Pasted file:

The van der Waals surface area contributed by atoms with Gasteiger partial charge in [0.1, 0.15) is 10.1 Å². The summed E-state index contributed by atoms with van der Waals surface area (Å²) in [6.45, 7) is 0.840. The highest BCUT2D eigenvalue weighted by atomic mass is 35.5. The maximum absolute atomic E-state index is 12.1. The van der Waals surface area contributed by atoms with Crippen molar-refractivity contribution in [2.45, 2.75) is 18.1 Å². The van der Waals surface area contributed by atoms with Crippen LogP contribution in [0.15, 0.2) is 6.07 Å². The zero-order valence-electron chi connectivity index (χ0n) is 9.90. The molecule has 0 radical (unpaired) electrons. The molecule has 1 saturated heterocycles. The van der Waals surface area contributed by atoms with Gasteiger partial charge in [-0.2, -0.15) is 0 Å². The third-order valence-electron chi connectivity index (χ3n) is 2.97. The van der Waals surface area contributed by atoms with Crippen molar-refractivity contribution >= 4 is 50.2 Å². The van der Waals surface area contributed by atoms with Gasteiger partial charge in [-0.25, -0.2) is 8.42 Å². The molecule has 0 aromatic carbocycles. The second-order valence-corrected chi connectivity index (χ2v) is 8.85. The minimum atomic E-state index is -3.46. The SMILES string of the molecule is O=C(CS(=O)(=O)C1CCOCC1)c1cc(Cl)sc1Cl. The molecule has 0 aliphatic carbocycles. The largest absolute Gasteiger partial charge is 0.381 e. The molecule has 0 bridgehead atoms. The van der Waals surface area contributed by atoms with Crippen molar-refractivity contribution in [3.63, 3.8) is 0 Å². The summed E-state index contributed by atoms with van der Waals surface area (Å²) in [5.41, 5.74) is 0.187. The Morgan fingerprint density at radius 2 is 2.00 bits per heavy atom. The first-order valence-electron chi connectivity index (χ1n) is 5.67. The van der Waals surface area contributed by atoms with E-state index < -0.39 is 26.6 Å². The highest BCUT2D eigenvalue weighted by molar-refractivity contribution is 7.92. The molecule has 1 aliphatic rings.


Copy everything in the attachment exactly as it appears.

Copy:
The van der Waals surface area contributed by atoms with Gasteiger partial charge in [0.1, 0.15) is 10.1 Å². The summed E-state index contributed by atoms with van der Waals surface area (Å²) in [6.45, 7) is 0.840. The highest BCUT2D eigenvalue weighted by atomic mass is 35.5. The maximum absolute atomic E-state index is 12.1. The van der Waals surface area contributed by atoms with Crippen molar-refractivity contribution in [2.45, 2.75) is 18.1 Å². The van der Waals surface area contributed by atoms with Crippen LogP contribution in [0.15, 0.2) is 6.07 Å². The zero-order valence-electron chi connectivity index (χ0n) is 9.90. The molecule has 0 radical (unpaired) electrons. The molecule has 1 saturated heterocycles. The van der Waals surface area contributed by atoms with Gasteiger partial charge in [-0.2, -0.15) is 0 Å². The third-order valence-electron chi connectivity index (χ3n) is 2.97. The van der Waals surface area contributed by atoms with Crippen molar-refractivity contribution >= 4 is 50.2 Å². The van der Waals surface area contributed by atoms with Gasteiger partial charge in [-0.25, -0.2) is 8.42 Å². The molecule has 0 aromatic carbocycles. The second-order valence-corrected chi connectivity index (χ2v) is 8.85. The minimum atomic E-state index is -3.46. The SMILES string of the molecule is O=C(CS(=O)(=O)C1CCOCC1)c1cc(Cl)sc1Cl. The molecule has 0 aliphatic carbocycles. The largest absolute Gasteiger partial charge is 0.381 e. The molecule has 0 bridgehead atoms. The van der Waals surface area contributed by atoms with Crippen molar-refractivity contribution in [3.63, 3.8) is 0 Å². The summed E-state index contributed by atoms with van der Waals surface area (Å²) in [5.41, 5.74) is 0.187. The Morgan fingerprint density at radius 2 is 2.00 bits per heavy atom. The first-order valence-electron chi connectivity index (χ1n) is 5.67. The van der Waals surface area contributed by atoms with E-state index < -0.39 is 26.6 Å². The highest BCUT2D eigenvalue weighted by molar-refractivity contribution is 7.92. The molecule has 1 aliphatic rings.